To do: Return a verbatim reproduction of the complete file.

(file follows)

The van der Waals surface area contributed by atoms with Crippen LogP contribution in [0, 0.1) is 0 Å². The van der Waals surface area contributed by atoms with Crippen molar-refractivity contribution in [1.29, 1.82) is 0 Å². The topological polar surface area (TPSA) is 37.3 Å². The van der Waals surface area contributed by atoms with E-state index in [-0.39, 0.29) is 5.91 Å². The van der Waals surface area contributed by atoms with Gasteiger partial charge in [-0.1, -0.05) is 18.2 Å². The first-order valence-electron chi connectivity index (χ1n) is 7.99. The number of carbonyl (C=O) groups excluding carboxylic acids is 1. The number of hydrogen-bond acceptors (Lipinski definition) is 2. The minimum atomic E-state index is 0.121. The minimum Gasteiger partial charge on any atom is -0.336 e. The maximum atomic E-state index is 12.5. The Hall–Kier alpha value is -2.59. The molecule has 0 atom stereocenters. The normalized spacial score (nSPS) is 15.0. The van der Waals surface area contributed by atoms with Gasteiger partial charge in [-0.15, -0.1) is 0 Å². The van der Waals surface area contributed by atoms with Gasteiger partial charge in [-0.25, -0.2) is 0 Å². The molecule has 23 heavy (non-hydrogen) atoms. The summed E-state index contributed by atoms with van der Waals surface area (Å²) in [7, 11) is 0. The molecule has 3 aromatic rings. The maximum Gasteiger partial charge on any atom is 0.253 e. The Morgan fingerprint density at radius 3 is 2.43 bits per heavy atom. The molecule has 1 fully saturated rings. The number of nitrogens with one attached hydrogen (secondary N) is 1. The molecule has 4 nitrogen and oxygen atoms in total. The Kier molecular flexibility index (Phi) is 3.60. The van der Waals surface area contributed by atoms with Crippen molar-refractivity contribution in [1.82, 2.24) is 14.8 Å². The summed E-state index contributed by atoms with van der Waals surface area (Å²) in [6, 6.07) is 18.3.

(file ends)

The van der Waals surface area contributed by atoms with Crippen LogP contribution in [0, 0.1) is 0 Å². The van der Waals surface area contributed by atoms with Crippen molar-refractivity contribution in [1.29, 1.82) is 0 Å². The topological polar surface area (TPSA) is 37.3 Å². The van der Waals surface area contributed by atoms with E-state index in [-0.39, 0.29) is 5.91 Å². The van der Waals surface area contributed by atoms with Gasteiger partial charge in [-0.1, -0.05) is 18.2 Å². The first-order valence-electron chi connectivity index (χ1n) is 7.99. The number of carbonyl (C=O) groups excluding carboxylic acids is 1. The number of hydrogen-bond acceptors (Lipinski definition) is 2. The minimum atomic E-state index is 0.121. The minimum Gasteiger partial charge on any atom is -0.336 e. The maximum atomic E-state index is 12.5. The Hall–Kier alpha value is -2.59. The molecule has 0 atom stereocenters. The normalized spacial score (nSPS) is 15.0. The van der Waals surface area contributed by atoms with Gasteiger partial charge in [-0.15, -0.1) is 0 Å². The van der Waals surface area contributed by atoms with Gasteiger partial charge in [-0.25, -0.2) is 0 Å². The molecule has 23 heavy (non-hydrogen) atoms. The summed E-state index contributed by atoms with van der Waals surface area (Å²) in [7, 11) is 0. The molecule has 3 aromatic rings. The maximum Gasteiger partial charge on any atom is 0.253 e. The Morgan fingerprint density at radius 3 is 2.43 bits per heavy atom. The molecule has 1 fully saturated rings. The number of nitrogens with one attached hydrogen (secondary N) is 1. The molecule has 4 nitrogen and oxygen atoms in total. The Kier molecular flexibility index (Phi) is 3.60. The van der Waals surface area contributed by atoms with Crippen molar-refractivity contribution in [1.82, 2.24) is 14.8 Å². The summed E-state index contributed by atoms with van der Waals surface area (Å²) in [6, 6.07) is 18.3.